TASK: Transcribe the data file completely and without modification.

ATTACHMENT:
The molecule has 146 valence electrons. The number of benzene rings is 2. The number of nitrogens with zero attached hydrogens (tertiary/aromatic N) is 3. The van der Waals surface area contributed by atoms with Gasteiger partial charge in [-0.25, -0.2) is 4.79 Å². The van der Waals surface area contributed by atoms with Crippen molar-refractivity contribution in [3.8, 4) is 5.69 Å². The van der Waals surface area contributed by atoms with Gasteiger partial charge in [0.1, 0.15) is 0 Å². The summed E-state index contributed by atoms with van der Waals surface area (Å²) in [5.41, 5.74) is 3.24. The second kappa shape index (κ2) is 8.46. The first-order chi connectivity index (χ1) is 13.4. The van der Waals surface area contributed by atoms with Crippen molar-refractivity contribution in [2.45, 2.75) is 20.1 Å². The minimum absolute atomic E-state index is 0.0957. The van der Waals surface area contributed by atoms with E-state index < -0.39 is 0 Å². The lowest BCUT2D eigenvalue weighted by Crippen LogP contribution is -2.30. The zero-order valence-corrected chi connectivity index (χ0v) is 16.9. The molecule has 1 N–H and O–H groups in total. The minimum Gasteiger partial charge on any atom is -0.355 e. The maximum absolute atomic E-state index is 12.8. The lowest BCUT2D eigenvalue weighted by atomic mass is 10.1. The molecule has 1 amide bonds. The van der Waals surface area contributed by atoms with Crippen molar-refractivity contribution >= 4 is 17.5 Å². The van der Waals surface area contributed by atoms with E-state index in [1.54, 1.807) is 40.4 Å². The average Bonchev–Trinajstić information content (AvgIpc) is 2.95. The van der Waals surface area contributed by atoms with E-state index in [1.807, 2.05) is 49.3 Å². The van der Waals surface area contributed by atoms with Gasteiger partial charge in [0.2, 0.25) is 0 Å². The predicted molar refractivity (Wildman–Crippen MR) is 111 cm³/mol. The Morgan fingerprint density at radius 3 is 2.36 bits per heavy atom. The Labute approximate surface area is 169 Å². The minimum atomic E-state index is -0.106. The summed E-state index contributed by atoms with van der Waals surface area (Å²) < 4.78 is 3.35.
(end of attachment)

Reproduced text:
The molecule has 146 valence electrons. The number of benzene rings is 2. The number of nitrogens with zero attached hydrogens (tertiary/aromatic N) is 3. The van der Waals surface area contributed by atoms with Gasteiger partial charge in [-0.25, -0.2) is 4.79 Å². The van der Waals surface area contributed by atoms with Crippen molar-refractivity contribution in [3.8, 4) is 5.69 Å². The van der Waals surface area contributed by atoms with Gasteiger partial charge in [0.1, 0.15) is 0 Å². The summed E-state index contributed by atoms with van der Waals surface area (Å²) in [5.41, 5.74) is 3.24. The second kappa shape index (κ2) is 8.46. The first-order chi connectivity index (χ1) is 13.4. The van der Waals surface area contributed by atoms with Crippen molar-refractivity contribution in [2.45, 2.75) is 20.1 Å². The minimum absolute atomic E-state index is 0.0957. The van der Waals surface area contributed by atoms with E-state index < -0.39 is 0 Å². The lowest BCUT2D eigenvalue weighted by Crippen LogP contribution is -2.30. The zero-order valence-corrected chi connectivity index (χ0v) is 16.9. The molecule has 1 N–H and O–H groups in total. The minimum Gasteiger partial charge on any atom is -0.355 e. The maximum absolute atomic E-state index is 12.8. The lowest BCUT2D eigenvalue weighted by atomic mass is 10.1. The molecule has 1 amide bonds. The van der Waals surface area contributed by atoms with Crippen molar-refractivity contribution >= 4 is 17.5 Å². The van der Waals surface area contributed by atoms with E-state index in [1.54, 1.807) is 40.4 Å². The average Bonchev–Trinajstić information content (AvgIpc) is 2.95. The van der Waals surface area contributed by atoms with E-state index in [1.807, 2.05) is 49.3 Å². The van der Waals surface area contributed by atoms with Gasteiger partial charge in [0.2, 0.25) is 0 Å². The predicted molar refractivity (Wildman–Crippen MR) is 111 cm³/mol. The Morgan fingerprint density at radius 3 is 2.36 bits per heavy atom. The Labute approximate surface area is 169 Å². The minimum atomic E-state index is -0.106. The summed E-state index contributed by atoms with van der Waals surface area (Å²) < 4.78 is 3.35.